George Wickham balanced on the back two legs of his chair. A smile curled his lips as he saw the man who entered the upper room at the inn. This was the man they sent to deal with him? He chuckled inwardly. This man was all charm and smiles. This was not the usual sort of man with whom Wickham dealt. Well, at least, not as the victim. No, when dealing with anyone as malleable as this man, it was Wickham who would be the aggressor, and the poor blithe chap would not realize his folly until Wickham was well away and in possession of something that the man formerly possessed — money, jewels, a maidenly sister. Wickham’s smile grew at the thought. This man had a sister — a bit of a shrew but a wealthy one.
Mr. Williams raised a brow in his direction as if he knew what Wickham was thinking.
With a thud, Wickham dropped his chair to the ground and took up a proper position and demeanor for negotiations. His lips twitched with a barely contained smile. Perhaps Miss Lydia had not done him a disservice after all in conscripting him to take her to Derbyshire.
“Mr. Williams,” Charles Bingley stuck out his hand in greeting, “I trust you are well today.” Bingley motioned for his companion, Philip Dobney, to take a seat at the table before taking his own place.
“I am well and will be better once I have rid myself of this cad,” grumbled Williams.
“Understandable,” agreed Bingley with a smile. “Mr. Dobney has agreed to sign as a witness.” Bingley spread out some papers in front of him.
“Very good,” said Mr. Williams. “The sooner we can have this business concluded, the better. Although I do not like the idea of giving any assistance to an associate of Tolson.” He narrowed his eyes at Wickham. “Deserves the same fate if you ask me.”
Wickham swallowed. He would have to keep an eye behind him as he travelled. It was one of Mr. Williams’ men who had found Tolson after his fall. The events of that accident had never sat well with Wickham. It was why he had attempted to do just as required while in Derbyshire.
“Miss Lydia will be free of you, and you shall be free of your debts. Are we agreed?” Bingley produced a small pen and ink set from his bag.
“We are,” Wickham agreed, pondering just how much extra money he could extract from Bingley when telling him the number of what he owed.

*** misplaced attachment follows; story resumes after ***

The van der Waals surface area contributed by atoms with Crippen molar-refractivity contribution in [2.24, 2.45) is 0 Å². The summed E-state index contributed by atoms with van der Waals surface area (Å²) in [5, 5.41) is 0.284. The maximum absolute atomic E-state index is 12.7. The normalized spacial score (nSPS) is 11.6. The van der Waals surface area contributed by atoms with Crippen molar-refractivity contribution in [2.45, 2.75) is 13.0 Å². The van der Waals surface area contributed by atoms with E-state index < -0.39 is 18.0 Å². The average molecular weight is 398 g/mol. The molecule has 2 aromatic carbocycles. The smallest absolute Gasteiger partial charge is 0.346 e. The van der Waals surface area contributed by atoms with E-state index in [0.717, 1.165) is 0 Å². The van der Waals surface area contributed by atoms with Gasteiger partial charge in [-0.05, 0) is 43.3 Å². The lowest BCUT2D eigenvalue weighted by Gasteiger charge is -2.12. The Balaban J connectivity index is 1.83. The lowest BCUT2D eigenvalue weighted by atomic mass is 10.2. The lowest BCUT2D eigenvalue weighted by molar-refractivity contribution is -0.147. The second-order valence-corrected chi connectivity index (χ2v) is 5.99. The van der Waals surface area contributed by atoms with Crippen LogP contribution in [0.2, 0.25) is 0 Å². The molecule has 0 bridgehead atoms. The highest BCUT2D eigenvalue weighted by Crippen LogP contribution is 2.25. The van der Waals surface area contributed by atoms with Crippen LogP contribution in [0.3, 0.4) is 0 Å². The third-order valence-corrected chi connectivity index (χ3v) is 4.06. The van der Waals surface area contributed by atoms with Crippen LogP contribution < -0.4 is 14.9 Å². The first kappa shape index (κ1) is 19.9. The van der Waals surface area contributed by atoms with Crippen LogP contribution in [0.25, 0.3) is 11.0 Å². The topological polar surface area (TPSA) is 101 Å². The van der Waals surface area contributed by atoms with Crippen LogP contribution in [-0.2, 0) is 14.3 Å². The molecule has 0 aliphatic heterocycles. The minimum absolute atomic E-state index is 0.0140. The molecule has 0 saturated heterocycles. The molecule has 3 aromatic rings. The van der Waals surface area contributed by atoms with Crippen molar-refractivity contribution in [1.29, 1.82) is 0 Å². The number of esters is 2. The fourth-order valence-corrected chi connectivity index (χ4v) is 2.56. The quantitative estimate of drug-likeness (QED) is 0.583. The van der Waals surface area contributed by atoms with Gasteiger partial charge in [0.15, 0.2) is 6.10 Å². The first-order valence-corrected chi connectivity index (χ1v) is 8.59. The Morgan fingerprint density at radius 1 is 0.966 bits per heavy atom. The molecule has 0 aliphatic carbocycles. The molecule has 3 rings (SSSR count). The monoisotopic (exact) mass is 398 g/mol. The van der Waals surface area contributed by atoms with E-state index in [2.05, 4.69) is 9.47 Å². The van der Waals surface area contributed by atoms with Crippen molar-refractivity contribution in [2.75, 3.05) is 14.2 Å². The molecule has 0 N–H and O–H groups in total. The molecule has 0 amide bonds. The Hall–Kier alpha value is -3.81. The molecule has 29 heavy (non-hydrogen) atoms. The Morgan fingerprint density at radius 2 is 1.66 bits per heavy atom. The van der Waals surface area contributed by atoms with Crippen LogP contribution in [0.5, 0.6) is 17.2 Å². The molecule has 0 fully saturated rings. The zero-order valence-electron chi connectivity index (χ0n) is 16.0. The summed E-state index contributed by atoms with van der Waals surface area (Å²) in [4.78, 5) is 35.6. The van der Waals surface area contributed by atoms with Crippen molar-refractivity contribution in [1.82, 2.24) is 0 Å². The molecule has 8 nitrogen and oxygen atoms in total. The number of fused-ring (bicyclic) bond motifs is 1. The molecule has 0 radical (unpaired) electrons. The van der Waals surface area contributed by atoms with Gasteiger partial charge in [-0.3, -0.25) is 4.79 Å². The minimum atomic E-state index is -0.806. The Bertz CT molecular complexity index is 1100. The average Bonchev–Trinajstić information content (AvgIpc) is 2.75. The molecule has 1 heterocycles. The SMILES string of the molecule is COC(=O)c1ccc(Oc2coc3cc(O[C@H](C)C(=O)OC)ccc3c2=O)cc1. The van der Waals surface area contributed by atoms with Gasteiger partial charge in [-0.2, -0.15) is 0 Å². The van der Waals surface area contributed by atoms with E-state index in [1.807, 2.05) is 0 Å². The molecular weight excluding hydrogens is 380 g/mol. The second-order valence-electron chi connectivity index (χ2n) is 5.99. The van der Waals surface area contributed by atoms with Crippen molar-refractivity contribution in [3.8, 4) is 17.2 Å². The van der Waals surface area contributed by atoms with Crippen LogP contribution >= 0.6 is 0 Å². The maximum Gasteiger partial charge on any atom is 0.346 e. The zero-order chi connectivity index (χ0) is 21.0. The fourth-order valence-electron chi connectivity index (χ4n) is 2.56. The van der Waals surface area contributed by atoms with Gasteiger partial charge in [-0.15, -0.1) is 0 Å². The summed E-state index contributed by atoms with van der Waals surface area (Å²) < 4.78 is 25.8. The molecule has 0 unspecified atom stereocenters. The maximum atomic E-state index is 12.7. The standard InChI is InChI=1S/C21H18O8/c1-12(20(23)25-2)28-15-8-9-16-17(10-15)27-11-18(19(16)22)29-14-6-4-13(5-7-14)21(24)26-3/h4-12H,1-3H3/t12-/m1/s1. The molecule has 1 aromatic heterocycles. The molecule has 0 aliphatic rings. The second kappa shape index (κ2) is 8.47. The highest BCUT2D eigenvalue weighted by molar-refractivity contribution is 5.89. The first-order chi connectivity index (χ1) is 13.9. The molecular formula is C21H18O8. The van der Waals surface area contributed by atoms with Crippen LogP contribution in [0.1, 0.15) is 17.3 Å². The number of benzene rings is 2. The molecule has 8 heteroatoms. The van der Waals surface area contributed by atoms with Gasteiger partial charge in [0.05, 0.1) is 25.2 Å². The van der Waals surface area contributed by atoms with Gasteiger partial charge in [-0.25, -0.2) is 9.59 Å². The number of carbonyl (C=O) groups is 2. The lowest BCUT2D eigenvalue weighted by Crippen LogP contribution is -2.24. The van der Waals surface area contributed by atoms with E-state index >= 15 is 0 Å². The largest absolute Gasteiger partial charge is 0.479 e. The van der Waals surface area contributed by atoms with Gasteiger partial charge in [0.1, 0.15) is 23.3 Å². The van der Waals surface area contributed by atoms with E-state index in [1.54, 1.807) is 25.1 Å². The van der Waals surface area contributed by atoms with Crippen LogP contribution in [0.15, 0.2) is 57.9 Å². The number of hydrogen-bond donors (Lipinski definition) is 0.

“This is the record of debts I will pay,” Bingley slid the list Colonel Fitzwilliam had obtained from Lydia across the table.
Wickham looked at the paper in surprise. “Where did you get this?” His eyes scanned the paper, falling on a small flower constructed of hearts at the bottom of the page. “Miss Lydia?” he asked in surprise.
“She is resourceful,” said Bingley.
Wickham’s jaw clenched. Resourceful was not exactly the word he would use for the vixen.
“I just need a signature from you to show your agreement and from Mr. Dobney as the witness to said agreement,” said Bingley. He waited as Wickham signed the document and then slid it to Philip. “The money along with a further copy of this list has been sent to Brighton. All will be settled before your return and without Colonel Forester knowing.” Bingley blew lightly on the signatures to dry them. “Mr. Williams will post this to my solicitor.” He folded the paper and, after addressing it, sealed it before handing it to the constable. “I do have a bit of something for your trouble in escorting Miss Lydia to Willow Hall.” He nodded to Philip. “I will be only a moment more. I know you were expected at Aunt Tess’s for tea and had business to conclude before then, so I will delay you no longer.”
Wickham shifted uneasily in his seat. He could sense a change in the atmosphere as Philip Dobney left the room.